Mould thrives in damp and humid conditions, in places which are not well ventilated. These conditions have been exacerbated this past summer along Australia’s eastern seaboard due to La Niña, a weather phenomenon which brings excessive rain.
Sydney, for example, has recorded its wettest summer for more than a decade.
Queensland building biologist Pauline Ferguson says she has been run off her feet since the 2011 Queensland floods and now the recent very wet summer.
She stresses the importance of not letting mould grow unchecked in your home.
‘It’s toxic and can cause illness,’ Ferguson says. ‘It will exacerbate existing illnesses such as asthma or allergies and slows healing of wounds. It damages the physical structure of your home or building and contaminates anything it contacts.
‘While mould is everywhere and we breathe in spores with every breath, it’s when the concentration builds that it can start to play havoc with our health.’
Dr Peter Dingle, environmental scientist and presenter of the SBS show Is Your House Killing You?, says that in the US mould is now being referred to as the ‘asbestos of the new generation’.
‘The effects of moulds and dampness on the respiratory health of children are comparable to the effect of passive smoking and include other effects such as asthma and chronic bronchitis,’ he says.
‘Mould exposure is associated with catching more colds, more infections in the lower respiratory system and irritation of skin, eyes, fever and headache. In severe cases, it can cause death.’
Are you allergic?
Moulds are common allergens, with an estimated 40 per cent of people having some sensitivity to breathing in mould spores. These are the microscopic ‘seeds’ which mould colonies produce and one colony can produce millions a day, which are then expelled into the air.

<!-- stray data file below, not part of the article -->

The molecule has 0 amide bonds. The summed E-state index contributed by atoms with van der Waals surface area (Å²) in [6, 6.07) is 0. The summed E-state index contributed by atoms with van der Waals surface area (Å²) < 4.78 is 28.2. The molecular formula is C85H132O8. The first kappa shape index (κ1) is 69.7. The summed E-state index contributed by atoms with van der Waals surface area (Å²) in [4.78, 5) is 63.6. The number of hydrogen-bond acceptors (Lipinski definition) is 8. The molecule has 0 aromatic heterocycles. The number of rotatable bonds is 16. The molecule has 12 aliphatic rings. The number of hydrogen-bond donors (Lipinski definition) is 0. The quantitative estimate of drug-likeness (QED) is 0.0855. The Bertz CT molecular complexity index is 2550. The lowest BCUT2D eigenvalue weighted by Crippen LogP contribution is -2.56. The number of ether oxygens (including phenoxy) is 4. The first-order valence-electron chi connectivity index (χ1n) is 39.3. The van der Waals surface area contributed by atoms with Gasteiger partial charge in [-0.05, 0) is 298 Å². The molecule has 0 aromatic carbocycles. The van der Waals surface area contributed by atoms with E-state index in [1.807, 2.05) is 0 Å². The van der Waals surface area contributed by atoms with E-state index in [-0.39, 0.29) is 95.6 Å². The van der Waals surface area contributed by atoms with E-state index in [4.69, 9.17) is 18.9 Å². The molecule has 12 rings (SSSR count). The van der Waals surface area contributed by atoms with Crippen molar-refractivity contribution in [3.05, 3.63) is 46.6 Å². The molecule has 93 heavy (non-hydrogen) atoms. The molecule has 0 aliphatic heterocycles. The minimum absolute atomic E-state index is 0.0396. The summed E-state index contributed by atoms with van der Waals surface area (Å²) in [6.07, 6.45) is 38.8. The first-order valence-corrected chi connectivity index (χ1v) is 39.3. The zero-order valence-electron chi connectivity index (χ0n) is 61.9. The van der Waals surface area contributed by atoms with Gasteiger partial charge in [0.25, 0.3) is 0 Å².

But growing research into mould has found its impact on health is far more wide reaching than just triggering asthma attacks, respiratory irritation, runny noses and allergic reactions.
A 2007 US study found a link between damp, mouldy homes and depression, while Harvard University researchers found babies growing up in damp homes where mould and mildew are present develop more respiratory illnesses such as pneumonia, croup and bronchitis.
Supermarket aisles are filled with cleaning products which profess to kill 99.9 per cent of germs and mould. But Ferguson says any chemical which could permanently kill household mould would be too high in toxic concentrations for safe human habitation.
‘Mould is like cat hair - you can kill it as much as you like, but unless you remove [the source], it will still be there, and it will still make you sneeze and get sick,’ Ferguson says.
She recommends removing basic mould with a concoction made with seven parts naturally brewed vinegar and three parts water applied with a microfibre cloth.
If mould is entrenched, she recommends professional help.
‘According to mycologists [scientists who study mould], 98 per cent of the effective removal of mould is mechanical - that is, physical action, with cloths, vacuum cleaners, brushes and high-pressure cleaners,” she says.
Shannon Lush, co-author of Household Wisdom (ABC Books), urges people to avoid using chemicals such as bleach or ammonia because they won’t work against mould.
‘Bleach merely bleaches mould so you can’t see it, but it’s still there,’ she says. ‘It doesn’t kill the root system and the mould will grow back in weeks.’
She says a formulation of oil of cloves and water is the best way to remove mould once and for all. ‘No matter what the bottles of chemicals say, they will not kill mould and the problem will get worse.’
Stopping the bloom
Shannon Lush has these tips for killing and preventing mould.
- To kill mould on hard surfaces, fabrics and upholstery: A quarter teaspoon oil of cloves (available at pharmacies and supermarkets) mixed with one litre of water, then lightly sprayed on to the mould.
- To kill mould on leather: A quarter teaspoon oil of cloves mixed with 250ml baby oil. Apply two drops and wipe over leather.
- To prevent mould in cupboards: Hang six sticks of chalk tied with a ribbon in the cupboard to absorb moisture. When they become damp, hang them outside to dry, then reuse.
- To prevent mould on books: Lay a line of chalk sticks behind the books to absorb the moisture.
Source : The Courier Mail (18 February 2012)